The Royal Flying Doctor Service in Tasmania celebrates its 60th anniversary after a reign that has seen so much help given to those in need.
The RFDS in Tasmania was formed on September 12, 1960, and saw its first flight undertaken from Hobart on September 14 to pick up the medical supervisor from Queenstown Hospital who was suffering from acute appendicitis.
The first plane flight from Launceston once the RFDS began in Tasmania was on September 19, 1960.
It was in a SAAB 91C ‘Safir’ and flown by Tasmanian Aero Club chief flying instructor Neil Beattie.
The flight was undertaken during the night and was to Flinders Island.
Former RFDS Tasmania chair and former pilot Lindsay Millar said the runway would have been lit by flares and to undertake the night flight was a challenge in a light aircraft.
“That flight was very significant,” he said. “Margaret contacted me to say she had Neil’s logbook with that entry of the very first flight.”
In other news:
Mr Millar recounted tales of the early days, chuckling when he mentioned to fit one man in the plane they had to unscrew the plane itself and re-screw it back together to transport him.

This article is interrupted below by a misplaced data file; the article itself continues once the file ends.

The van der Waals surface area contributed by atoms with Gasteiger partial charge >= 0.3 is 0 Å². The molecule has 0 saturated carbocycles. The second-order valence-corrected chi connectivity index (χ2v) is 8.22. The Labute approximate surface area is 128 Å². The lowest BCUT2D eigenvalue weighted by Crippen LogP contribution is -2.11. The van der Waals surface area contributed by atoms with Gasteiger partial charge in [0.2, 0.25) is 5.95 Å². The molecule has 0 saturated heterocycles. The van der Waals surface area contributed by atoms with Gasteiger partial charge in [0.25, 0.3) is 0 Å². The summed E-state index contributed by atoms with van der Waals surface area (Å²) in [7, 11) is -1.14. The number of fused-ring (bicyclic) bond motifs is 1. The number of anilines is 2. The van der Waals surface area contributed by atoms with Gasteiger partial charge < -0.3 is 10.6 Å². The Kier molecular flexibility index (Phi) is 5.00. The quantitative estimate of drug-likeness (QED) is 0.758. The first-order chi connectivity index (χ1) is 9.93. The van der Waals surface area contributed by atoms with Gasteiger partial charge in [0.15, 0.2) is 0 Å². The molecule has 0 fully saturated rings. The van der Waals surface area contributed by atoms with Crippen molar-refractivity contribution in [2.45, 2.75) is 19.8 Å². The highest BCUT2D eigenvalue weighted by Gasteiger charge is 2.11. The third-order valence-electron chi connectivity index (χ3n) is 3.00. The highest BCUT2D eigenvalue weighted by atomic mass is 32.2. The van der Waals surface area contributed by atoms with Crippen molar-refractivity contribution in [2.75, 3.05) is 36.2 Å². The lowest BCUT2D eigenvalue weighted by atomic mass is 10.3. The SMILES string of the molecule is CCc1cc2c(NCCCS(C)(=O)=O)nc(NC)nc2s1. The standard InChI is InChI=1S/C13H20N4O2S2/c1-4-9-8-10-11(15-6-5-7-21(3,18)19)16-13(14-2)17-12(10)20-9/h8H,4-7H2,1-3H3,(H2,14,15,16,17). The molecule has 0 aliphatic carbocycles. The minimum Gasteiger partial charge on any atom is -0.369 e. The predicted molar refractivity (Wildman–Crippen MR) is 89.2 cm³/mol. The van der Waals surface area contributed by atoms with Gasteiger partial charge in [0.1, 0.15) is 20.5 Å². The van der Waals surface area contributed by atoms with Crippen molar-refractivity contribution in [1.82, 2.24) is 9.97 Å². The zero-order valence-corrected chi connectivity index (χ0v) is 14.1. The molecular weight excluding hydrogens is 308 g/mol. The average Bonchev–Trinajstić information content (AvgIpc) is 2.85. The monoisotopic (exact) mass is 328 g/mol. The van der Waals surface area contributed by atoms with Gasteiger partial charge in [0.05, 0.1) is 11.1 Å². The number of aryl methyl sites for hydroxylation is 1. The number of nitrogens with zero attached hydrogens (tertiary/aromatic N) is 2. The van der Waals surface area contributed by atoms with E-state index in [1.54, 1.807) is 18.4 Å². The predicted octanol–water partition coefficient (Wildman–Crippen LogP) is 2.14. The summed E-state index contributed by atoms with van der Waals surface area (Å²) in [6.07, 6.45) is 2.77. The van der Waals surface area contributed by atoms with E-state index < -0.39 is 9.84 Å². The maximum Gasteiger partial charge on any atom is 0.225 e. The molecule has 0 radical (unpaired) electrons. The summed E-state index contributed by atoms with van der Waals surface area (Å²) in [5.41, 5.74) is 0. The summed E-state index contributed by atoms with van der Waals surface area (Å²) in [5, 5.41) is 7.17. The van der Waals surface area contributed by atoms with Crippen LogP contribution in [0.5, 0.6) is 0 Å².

Mr Millar said there have been significant changes from then to now with aircraft and the air ambulance service taking over the aeromedical running since 1998.
However, the RFDS is contracted to supply pilots, aircraft and the base and the two organisations work seamlessly together to provide care.
Mr Beattie’s old logbooks from his time in the RFDS were presented to the service recently and one of those showed his first flight.
Margaret Beattie, Neil’s wife, said most of the trips he completed were life-saving, and he would get called out at random times to save people’s lives.
“You didn’t plan things around Christmas,” she said.
Ms Beattie said the anniversary is special and she feels fortunate to look back at 60 years worth of memories.
RFDS Tasmania chief executive John Kirwan said September is a key month for RFDS Tasmania.
“Here we are 60 years later and we’ve grown enormously, finding new and holistic ways to take care of the health needs of those living in rural and remote Tasmania,” he said.
“Our outreach services, taking physical, mental and dental health care to where it’s needed most, are heavily subscribed and the demand, especially for mental health support, is expected to grow.”
Mr Kirwan said the COVID-19 pandemic put a halt to the 60th-anniversary celebrations but that will restart from now and continue into 2021.